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UGSDW debates potential strike

By Zoe Fruchter & Chloe Wray

At 9 p.m. on Wednesday, Nov. 7, the Union of Grinnell Student Dining Workers (UGSDW) held an emergency meeting to entrust their President Quinn Ercolani ’20 with the power to declare a strike. This meeting constituted the most recent step in a series of escalations between UGSDW and the College in the conflict over UGSDW’s right to hold an election, as approved by the National Labor Relations Board (NLRB), to cover all student workers. UGSDW called its members together in response to a memo from Grinnell College president Raynard Kington’s staff, which stated the College’s intent to appeal the NLRB’s ruling.

All student employees of the College who logged hours between Sept. 16 and Oct. 15 can vote on expanding UGSDW on Nov. 27 from 9 a.m. to 5 p.m. in JRC 101. According to the NLRB ruling, the College has up to two weeks following the election to appeal the results. It is assumed that student employees will vote to expand UGSDW in which case the College will likely appeal the election outcome.

If the College goes through with their appeal, UGDSW intends to employ a variety of targeted actions to encourage the administration, which has repeatedly avoided negotiations with UGSDW to drop the appeal. Such actions could include picketing Nollen Housem the location of many senior administrative positions including that of President Kington, or executing a series of smaller strikes of offices whose work affects mainly the administration and not the student body, including Phonathon or admissions.

“Frank [Harty, one of the College’s lawyer in this case] said any communication will go through [him] first and there will be no meeting with President Kington,” said Sam Xu ’20, UGSDW Board member-at-large. Xu represented the union in the NLRB hearing.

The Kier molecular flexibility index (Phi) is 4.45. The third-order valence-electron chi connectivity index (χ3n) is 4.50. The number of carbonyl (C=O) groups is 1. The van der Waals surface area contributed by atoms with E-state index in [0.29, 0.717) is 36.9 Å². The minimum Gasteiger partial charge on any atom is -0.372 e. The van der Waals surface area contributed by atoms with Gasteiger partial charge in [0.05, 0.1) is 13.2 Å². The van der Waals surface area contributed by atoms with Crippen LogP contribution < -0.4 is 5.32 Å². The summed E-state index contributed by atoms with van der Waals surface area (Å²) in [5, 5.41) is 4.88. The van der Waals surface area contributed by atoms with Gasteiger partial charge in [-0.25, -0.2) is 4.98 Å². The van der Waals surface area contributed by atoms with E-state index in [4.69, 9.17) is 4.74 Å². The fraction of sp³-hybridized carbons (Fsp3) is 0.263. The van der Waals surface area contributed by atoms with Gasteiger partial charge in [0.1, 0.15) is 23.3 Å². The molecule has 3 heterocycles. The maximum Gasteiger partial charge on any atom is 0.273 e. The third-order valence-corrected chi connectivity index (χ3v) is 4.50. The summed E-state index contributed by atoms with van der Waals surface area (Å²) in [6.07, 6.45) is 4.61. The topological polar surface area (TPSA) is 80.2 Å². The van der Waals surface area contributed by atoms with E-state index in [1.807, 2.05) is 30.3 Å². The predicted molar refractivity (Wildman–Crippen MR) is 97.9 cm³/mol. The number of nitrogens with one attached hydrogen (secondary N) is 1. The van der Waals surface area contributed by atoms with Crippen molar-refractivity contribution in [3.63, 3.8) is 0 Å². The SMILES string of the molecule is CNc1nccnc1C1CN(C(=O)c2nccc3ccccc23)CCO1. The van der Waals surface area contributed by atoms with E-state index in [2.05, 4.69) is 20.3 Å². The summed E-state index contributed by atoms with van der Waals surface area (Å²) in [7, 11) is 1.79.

Kington declined to comment to The S&B.

Following Kington’s All-campus Memo, a group of 69 UGSDW members gathered in Main Quad to vote on three measures proposed by UGSDW’s board of directors. The gathering marked UGSDW’s largest ever meeting. Another 60 student-workers voted in an absentee ballot emailed to members on Wednesday afternoon.

The three proposed measures sought to authorize the UGSDW president to call a campus-wide strike for members, excluding dining workers, in the case of continued resistance from the College administration; authorized the Board to plan, organize and call additional labor actions as they deem necessary and authorize the president to charge a $200 fine to UGSDW members who cross a picket line without the permission of the president, or expel the member.

The first measure passed with by 86 percent. The second measure also passed, thus extending authorization over strike planning to the board. Ercolani asserted that the executive board would like to avoid a strike, but that these authorizations are necessary given the College’s uncompromising stance.

However, some members questioned the value of the strike, as many student-workers rely on their income from on-campus jobs to survive at Grinnell.

Other students expressed their reservations as to whether UGSDW could orchestrate an effective, equitable strike.

“I was a little worried, you know [the email invitation to the meeting that UGSDW members received from the Union] was like ‘emergency meeting,’ … I was worried about rushing to decisions that I may not agree with … for me it was important to know that the interests of those students — who would have a very, very strong legitimate reason for crossing the picket line — that those were heard,” said Dean Burrell ’22, a student and mailroom employee.